A lot of the problem with interpreting the refining data is that there's no clear cut method for determining what's included in capacity. There's a lot of capacity out there right now not being considered because it got shut down during the germ and hasn't been restarted yet. That capacity can go online quickly relative to new construction, and it will once price and demand cross each other.
It's the same thing with steel. During covid tons of mills and service centers shut down due to demand and the price when ballistic. The AMM for HRCQ coils shot up to record levels over a dollar almost instantly, and now that covid shutdown plants have slowly started to come back online the AMM has gradually slid back to $.57 as of this morning. The gradual slide is because (like gasoline/diesel), most of the steel milling capacity is owned by 3 giants. They know the market isn't sustainable, but they're going to get as much margin out of it as they can for as long as they can. The result is that steel is way down from where it was during the germ hangover, but it's going to be more expensive than it was prior for a fairly long time. The same thing will happen with gas/diesel.
There's a "new normal" being established, which is common for every commodity at varying points across history for varying reasons. It's going to change the economy, but it's not going to tank it.
What people need to be watching more than fuel is agriculture. The stuff going on across the pond is going to do some seriously funky shit to our economy for a long time. Luckily the US is waaaaay agriculturally secure and will be for as long as anyone here will be alive (even with climate change), but the rest of the world is going to be in serious trouble with the Russo-Ukraine issues and that will affect our economy more than fuel. For whatever one thinks of it's downfalls, capitalism has driven HUGE advances in ag technology and efficiencies, and we are going to be very, very thankful for that in the next 5 years. People can cry all they want about the US being the new major oil power, but being the agricultural leviathan we are is much more important to our stability.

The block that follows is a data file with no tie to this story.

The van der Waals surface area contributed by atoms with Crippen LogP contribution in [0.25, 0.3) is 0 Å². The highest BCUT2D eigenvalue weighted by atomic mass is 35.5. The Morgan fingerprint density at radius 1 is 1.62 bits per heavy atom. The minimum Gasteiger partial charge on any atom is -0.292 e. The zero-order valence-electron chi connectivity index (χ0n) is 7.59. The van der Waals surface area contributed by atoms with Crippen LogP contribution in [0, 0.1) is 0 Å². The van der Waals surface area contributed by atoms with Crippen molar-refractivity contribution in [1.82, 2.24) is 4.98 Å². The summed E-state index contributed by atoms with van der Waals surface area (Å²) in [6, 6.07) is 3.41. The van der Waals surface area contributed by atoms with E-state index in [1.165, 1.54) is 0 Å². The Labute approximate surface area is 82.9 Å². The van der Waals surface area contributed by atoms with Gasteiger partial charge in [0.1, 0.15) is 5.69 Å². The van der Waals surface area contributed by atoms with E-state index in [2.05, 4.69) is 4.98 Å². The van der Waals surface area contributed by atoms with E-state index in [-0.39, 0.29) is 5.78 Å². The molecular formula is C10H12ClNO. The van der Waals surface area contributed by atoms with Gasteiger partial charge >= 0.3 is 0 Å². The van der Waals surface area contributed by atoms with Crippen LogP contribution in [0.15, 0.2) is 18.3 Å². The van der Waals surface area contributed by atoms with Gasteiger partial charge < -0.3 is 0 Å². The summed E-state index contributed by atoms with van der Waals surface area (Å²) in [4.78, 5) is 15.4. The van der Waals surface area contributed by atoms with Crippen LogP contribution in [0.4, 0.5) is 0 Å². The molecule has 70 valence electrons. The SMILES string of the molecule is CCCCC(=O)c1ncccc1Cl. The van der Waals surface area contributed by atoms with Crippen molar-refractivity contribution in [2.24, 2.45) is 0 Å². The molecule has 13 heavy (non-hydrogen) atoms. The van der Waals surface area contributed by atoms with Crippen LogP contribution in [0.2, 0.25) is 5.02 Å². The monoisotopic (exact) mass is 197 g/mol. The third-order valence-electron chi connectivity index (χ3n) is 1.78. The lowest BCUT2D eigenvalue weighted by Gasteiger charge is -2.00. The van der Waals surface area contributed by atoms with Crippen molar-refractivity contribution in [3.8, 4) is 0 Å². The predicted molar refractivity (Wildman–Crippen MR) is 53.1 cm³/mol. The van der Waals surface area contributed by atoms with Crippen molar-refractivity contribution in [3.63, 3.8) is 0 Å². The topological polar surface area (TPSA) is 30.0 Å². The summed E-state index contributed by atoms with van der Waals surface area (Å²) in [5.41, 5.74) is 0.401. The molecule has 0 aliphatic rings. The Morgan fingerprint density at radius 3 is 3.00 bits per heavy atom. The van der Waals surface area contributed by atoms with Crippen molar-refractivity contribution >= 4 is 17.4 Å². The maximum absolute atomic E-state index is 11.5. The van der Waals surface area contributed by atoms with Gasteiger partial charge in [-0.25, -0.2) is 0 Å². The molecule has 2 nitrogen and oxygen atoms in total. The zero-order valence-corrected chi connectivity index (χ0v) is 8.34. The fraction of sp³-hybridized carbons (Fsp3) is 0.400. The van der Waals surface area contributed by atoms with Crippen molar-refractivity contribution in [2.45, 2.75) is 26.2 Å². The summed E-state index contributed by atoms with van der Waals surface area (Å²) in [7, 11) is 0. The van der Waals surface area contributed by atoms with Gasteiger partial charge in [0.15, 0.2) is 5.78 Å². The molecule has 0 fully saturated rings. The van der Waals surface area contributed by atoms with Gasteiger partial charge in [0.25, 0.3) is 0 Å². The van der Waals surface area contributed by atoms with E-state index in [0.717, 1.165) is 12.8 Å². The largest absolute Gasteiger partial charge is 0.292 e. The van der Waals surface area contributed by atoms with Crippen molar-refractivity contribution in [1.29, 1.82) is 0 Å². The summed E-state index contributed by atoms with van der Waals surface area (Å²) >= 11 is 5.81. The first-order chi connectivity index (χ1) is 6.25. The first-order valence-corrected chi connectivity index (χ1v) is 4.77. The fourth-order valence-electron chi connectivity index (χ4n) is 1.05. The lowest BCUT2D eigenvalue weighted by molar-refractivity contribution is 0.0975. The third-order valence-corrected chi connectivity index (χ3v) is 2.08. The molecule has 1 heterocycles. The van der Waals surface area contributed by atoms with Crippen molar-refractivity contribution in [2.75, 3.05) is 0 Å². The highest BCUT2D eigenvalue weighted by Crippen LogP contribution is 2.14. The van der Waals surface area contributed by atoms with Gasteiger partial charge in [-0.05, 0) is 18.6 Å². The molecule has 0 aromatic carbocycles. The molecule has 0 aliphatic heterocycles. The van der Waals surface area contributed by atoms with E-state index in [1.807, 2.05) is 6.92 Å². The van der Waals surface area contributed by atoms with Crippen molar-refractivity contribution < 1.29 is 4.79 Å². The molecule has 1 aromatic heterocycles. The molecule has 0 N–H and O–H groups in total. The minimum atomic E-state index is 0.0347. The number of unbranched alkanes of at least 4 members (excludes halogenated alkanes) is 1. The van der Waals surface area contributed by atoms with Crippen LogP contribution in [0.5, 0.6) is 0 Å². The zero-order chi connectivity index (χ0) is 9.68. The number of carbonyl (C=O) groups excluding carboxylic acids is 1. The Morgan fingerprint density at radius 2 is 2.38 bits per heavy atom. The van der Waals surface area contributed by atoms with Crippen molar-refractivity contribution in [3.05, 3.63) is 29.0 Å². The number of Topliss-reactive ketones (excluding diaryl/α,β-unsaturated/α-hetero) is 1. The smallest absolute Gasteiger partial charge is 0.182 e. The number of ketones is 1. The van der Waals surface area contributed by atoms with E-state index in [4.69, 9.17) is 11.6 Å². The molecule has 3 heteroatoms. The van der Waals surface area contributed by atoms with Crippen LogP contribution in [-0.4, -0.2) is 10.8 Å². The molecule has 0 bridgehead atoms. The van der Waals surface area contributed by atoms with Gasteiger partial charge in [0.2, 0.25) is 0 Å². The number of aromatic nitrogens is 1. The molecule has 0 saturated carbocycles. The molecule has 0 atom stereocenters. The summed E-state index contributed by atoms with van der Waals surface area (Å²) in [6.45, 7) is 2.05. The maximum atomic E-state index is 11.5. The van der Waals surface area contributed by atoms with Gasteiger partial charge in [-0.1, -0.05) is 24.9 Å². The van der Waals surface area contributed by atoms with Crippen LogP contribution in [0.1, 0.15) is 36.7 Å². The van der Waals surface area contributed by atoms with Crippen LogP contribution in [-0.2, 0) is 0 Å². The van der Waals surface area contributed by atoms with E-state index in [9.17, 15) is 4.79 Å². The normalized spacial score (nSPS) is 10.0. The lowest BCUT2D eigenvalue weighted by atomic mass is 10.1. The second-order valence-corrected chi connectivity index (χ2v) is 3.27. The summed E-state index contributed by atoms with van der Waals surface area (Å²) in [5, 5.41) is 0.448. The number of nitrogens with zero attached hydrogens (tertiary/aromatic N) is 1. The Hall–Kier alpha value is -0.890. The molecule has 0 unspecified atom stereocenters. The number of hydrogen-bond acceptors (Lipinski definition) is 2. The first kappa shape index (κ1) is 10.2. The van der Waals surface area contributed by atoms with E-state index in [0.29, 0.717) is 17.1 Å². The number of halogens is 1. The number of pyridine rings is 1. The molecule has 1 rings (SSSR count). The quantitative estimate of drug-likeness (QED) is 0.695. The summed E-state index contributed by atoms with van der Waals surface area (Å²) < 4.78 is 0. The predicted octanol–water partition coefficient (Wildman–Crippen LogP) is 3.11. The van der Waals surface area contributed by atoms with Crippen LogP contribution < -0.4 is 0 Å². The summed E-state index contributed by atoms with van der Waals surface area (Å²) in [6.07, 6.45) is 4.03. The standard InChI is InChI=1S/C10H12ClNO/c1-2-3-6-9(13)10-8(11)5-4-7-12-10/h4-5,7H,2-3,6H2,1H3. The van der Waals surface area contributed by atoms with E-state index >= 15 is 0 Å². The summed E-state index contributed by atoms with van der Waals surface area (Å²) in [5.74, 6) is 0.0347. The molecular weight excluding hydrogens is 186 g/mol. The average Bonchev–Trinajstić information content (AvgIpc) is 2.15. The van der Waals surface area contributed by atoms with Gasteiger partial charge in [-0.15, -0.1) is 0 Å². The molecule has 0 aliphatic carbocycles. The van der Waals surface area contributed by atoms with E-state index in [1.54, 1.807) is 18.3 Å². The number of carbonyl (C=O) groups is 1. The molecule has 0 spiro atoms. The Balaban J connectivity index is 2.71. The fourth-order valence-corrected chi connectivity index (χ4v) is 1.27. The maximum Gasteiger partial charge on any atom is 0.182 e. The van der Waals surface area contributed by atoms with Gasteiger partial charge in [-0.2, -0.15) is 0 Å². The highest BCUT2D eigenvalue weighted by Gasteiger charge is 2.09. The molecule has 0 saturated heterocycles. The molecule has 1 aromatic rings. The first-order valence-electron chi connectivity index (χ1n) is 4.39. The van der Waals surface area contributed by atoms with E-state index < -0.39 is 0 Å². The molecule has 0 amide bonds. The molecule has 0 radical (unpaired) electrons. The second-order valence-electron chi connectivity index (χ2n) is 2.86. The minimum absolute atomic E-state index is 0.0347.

I totally agree on ag, but you have to remember that the entire ag infrastructure runs on diesel fuel. And packaging relies heavily on oil to make plastics.
Refineries are way more complex than steel production. You shut a refinery off for two years and you are going to basically have to rebuild the whole damned thing. The ones that got closed were on the cusp of needing major rehabs anyway. Oil is corrosive as all hell and folks who were staring down the barrel of a rehab just said "F it" because they are expensive as hell. Plus you have to get a bunch of knucklescraper government fucks to give you all kinds of permits to run a refinery because they are really dirty and there are a bunch of ideologues at each level of government who are vehemently opposed to oil who are going to be a pain in the balls to deal with.